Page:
On a sunny winter’s day I traveled to The Hague, the third biggest city in The Netherlands, to visit cemetery Kerkhoflaan. Located on the outskirts of the center close to Scheveningen and the coastline, the cemetery was built on a sandy dune landscape back in 1830.  Next to its gorgeous grave monuments the property also contains a building known as the ‘Apparent Dead House’. With the sun and a gentle sea breeze as my guides, I explored this beautiful piece of history.

The cemetery gates open to the main path that leads to the Apparent Dead House. Dutch architect Zeger Reijers designed this building in 1828. Initially the building was meant as a place for the recently deceased.

At the end of the 18th century a general fascination arose for mors putativa: suspended animation – the slowing or stopping of life processes by exogenous or endogenous means without termination, similar to the lethargic state of animals who appear to be dead but can wake up without suffering any harm. People who were informed of this concept became afraid of being buried alive.

Death-watchers and relatives of the deceased would tend to the corpses in the Apparent Dead House and hold a feather or mirror in front of their faces to check for breath. If the feather moved, or the mirror became clouded, the person was still alive.

Another way to check if someone was really dead was by attaching their arms and legs to a bell-system with ropes. If they moved, a bell would ring, and someone would come to their rescue.

As medical science progressed and the fear for suspended animation lessened, most of these buildings were demolished. This one in The Hague is one of the few that are left and is nowadays a National monument. It was expanded with an extra hall and is still in use as a reception location for funerals.

The first very prominent grave that caught my eye was this monument for Austrian general Nicolaas Emanuel Frederik von Gumoëns who was part of the Dutch army and is honored here for his defense during the Siege of Antwerp in 1832. He voluntarily took part in this battle, got wounded and died of tetanus and other complications six days later.

My friend Wilco accompanied me on this trip and took photos of me. Wilco and I go way back: we have been friends for 15 years now. He lives in The Hague and had visited the cemetery before, but never fully explored it the way a graveyard-enthusiast like me does.

It’s always a surprise for me to find out if a person I bring along on a cemetery trip will actually enjoy it, but he definitely did. Our philosophical conversations about the meaning of life and death have been non-stop since our visit. I’m blessed to have friends I can share these experiences with.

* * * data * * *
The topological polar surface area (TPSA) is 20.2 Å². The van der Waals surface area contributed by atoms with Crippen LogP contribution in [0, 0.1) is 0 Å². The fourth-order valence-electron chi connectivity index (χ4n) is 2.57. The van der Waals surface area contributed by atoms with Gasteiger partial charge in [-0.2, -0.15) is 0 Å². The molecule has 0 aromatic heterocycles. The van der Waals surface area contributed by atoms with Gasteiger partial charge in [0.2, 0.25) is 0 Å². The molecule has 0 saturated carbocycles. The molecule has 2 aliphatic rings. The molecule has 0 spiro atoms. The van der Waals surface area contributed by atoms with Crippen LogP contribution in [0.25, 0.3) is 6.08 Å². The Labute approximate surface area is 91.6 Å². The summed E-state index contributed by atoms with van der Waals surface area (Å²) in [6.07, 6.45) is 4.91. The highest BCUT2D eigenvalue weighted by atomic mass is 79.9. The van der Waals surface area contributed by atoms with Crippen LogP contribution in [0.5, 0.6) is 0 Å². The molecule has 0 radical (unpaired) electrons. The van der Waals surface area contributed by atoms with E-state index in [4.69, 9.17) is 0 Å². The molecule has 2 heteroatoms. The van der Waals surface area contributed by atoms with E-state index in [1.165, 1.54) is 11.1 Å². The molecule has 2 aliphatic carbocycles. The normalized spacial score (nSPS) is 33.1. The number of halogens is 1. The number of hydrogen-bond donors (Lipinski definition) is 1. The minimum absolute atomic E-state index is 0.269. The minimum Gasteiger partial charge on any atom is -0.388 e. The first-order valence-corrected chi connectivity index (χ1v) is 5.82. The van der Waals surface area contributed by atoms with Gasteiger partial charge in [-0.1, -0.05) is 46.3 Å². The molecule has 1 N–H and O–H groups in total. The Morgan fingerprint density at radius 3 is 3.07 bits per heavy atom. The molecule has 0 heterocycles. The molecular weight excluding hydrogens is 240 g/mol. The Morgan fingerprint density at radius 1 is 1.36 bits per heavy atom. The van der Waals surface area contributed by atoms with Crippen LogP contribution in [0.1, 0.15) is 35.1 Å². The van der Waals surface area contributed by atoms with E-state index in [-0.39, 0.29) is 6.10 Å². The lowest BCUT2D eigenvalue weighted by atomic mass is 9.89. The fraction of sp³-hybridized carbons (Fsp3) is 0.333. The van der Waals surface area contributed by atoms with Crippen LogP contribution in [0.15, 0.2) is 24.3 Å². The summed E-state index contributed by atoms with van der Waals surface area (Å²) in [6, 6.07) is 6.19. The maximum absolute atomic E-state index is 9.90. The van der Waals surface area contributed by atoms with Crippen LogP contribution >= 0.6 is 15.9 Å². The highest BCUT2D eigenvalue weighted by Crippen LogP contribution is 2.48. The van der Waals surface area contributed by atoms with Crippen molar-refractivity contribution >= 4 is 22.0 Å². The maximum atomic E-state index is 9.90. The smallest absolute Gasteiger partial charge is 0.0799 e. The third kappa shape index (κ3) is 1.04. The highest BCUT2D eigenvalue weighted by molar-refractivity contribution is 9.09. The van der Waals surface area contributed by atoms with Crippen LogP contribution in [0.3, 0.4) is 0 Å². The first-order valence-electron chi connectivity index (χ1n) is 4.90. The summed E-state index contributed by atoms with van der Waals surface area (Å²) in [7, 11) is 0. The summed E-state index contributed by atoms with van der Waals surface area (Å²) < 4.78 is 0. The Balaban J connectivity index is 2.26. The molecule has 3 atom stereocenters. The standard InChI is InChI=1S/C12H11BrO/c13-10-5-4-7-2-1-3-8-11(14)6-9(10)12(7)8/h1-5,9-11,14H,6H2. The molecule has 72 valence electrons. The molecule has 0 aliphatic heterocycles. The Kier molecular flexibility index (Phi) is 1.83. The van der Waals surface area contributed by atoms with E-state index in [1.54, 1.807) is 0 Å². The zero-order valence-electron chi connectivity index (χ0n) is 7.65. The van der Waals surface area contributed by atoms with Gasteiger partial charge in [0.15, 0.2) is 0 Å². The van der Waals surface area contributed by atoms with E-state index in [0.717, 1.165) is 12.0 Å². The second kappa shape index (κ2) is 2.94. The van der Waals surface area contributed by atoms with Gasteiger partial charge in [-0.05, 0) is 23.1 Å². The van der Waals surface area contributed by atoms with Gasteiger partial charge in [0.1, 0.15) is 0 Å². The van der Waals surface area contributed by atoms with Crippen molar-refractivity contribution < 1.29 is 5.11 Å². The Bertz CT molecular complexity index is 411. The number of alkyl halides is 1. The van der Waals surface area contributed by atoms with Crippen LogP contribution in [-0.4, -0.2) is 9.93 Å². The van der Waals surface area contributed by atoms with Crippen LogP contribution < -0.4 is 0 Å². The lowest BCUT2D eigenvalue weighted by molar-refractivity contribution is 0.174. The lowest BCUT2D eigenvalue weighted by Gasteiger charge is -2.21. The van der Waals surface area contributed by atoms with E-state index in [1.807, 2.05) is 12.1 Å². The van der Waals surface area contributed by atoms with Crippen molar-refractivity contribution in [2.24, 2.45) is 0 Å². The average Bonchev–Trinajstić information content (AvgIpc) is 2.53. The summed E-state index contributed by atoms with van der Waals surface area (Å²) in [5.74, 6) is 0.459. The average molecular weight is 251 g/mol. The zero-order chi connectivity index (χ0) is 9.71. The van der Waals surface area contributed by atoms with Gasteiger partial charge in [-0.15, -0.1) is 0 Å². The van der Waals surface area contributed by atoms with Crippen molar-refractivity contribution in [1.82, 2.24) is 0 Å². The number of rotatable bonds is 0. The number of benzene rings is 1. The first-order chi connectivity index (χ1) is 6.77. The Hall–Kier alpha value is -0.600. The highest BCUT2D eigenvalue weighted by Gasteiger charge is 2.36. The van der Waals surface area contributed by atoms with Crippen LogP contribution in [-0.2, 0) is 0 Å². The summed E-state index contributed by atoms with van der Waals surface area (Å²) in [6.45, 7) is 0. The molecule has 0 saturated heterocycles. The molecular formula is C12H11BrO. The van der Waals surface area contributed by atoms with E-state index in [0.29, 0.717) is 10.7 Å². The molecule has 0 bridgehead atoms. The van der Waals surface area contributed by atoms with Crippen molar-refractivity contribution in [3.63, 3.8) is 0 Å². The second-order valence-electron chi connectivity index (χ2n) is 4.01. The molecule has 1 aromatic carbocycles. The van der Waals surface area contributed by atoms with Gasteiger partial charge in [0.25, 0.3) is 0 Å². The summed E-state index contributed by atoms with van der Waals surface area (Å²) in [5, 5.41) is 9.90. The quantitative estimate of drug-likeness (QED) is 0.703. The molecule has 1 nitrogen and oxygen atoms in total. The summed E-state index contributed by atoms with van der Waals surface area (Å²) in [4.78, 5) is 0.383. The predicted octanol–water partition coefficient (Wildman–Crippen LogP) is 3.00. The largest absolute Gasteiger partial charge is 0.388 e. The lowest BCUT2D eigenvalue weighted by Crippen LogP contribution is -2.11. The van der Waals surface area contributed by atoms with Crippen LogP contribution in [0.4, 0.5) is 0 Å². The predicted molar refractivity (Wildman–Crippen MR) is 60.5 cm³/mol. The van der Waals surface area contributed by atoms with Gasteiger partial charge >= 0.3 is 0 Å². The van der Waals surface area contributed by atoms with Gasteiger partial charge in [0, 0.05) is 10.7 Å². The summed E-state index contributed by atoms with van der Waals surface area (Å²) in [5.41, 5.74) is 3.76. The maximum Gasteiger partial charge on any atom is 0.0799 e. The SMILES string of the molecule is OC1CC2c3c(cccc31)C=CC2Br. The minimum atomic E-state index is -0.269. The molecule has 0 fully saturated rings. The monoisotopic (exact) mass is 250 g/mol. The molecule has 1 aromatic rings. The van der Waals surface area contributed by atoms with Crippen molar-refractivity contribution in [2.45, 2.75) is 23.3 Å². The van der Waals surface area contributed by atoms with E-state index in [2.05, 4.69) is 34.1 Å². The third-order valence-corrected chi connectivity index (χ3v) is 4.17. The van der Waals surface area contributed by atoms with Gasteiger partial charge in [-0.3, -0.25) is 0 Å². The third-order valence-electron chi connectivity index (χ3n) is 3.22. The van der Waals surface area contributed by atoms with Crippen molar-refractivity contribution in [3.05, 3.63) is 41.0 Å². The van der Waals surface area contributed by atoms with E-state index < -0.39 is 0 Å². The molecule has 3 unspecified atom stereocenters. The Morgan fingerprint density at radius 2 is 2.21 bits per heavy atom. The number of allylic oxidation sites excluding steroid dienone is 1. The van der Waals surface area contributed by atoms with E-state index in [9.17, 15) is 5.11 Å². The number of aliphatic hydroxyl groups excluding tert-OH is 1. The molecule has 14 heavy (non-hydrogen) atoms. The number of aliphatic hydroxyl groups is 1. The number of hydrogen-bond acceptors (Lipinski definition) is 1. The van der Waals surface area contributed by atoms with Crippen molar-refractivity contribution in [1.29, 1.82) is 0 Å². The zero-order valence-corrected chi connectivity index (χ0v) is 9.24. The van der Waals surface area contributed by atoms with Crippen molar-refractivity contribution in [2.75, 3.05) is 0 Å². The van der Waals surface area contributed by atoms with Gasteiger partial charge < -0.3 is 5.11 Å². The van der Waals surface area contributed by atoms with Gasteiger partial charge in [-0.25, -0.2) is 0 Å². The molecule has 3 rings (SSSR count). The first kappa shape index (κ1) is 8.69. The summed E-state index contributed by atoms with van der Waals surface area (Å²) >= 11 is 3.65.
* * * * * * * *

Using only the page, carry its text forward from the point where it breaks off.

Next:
From the city hall statistics I learned that in January 2018 the cemetery had a total of 14720 graves. The cemetery was built after it became prohibited to bury people in churches due to health reasons in 1829. Amongst its dead are Dutch writers, actors, musicians and political leaders.

The first one of my two favorite graves of this graveyard:  a heavily damaged tomb.

It reads: “Those who look for me early on shall find me.” The sun was making its way down toward the horizon, which resulted in a beautiful lens flare. Or was it an apparition?

This very modern artsy grave of two museum lovers had a little cast iron seat and shopping bags placed on top of it. It is not very likely that it was meant to actually sit on, but I like to interact with the graves I find. The inscription reads something along the lines of: “A museum spans a whole lifetime.”

Henk Overduin was a museologist and published one book entitled The Museum as an Obsession.

One of the reasons I do these cemetery reviews is to inspire and motivate you to go out there and visit a cemetery yourself. They are everywhere, all around us, and should not be forgotten. There is so much beauty and historical value to be found there that deserves to live on in our world today.

There’s nothing scary about these places except for the reminder they give us of our own mortality. Cemeteries are like special parks, filled with memento mori, for us to explore and re-connect to. Besides remembering our deceased loved ones who are buried here, we can tap into all aspects of life, time, and memory, and see where we stand in the midst of all that – see what it means to be human.

Last but not least: my second favorite grave.

I sometimes get the feeling I am being guided to certain places. Certain graves, in this instance.

I had almost seen the entire cemetery as Wilco took a moment to sit down on a bench and enjoy the late afternoon sun. I felt that there was one part I had not been to yet so I walked off one more time by myself. Turning a couple corners here and there, my eye suddenly caught a grave bathing in light. And through that golden sunlight, the shape of a cat suddenly became visible.

It turns out to be the grave of Pieter Pijl, founder of Stichting Proefdiervrij, a Dutch foundation against animal testing. Pieter was a doctor who came up with scientific arguments next to the already known ethical arguments why the use of animals during testing and vivisections should be prohibited and replaced with other methods.

If heaven exists, I bet Pieter is in a heaven filled with all the animals who are eternally thankful to him.

Finding his grave was a perfect closure of a perfect cemetery exploration day.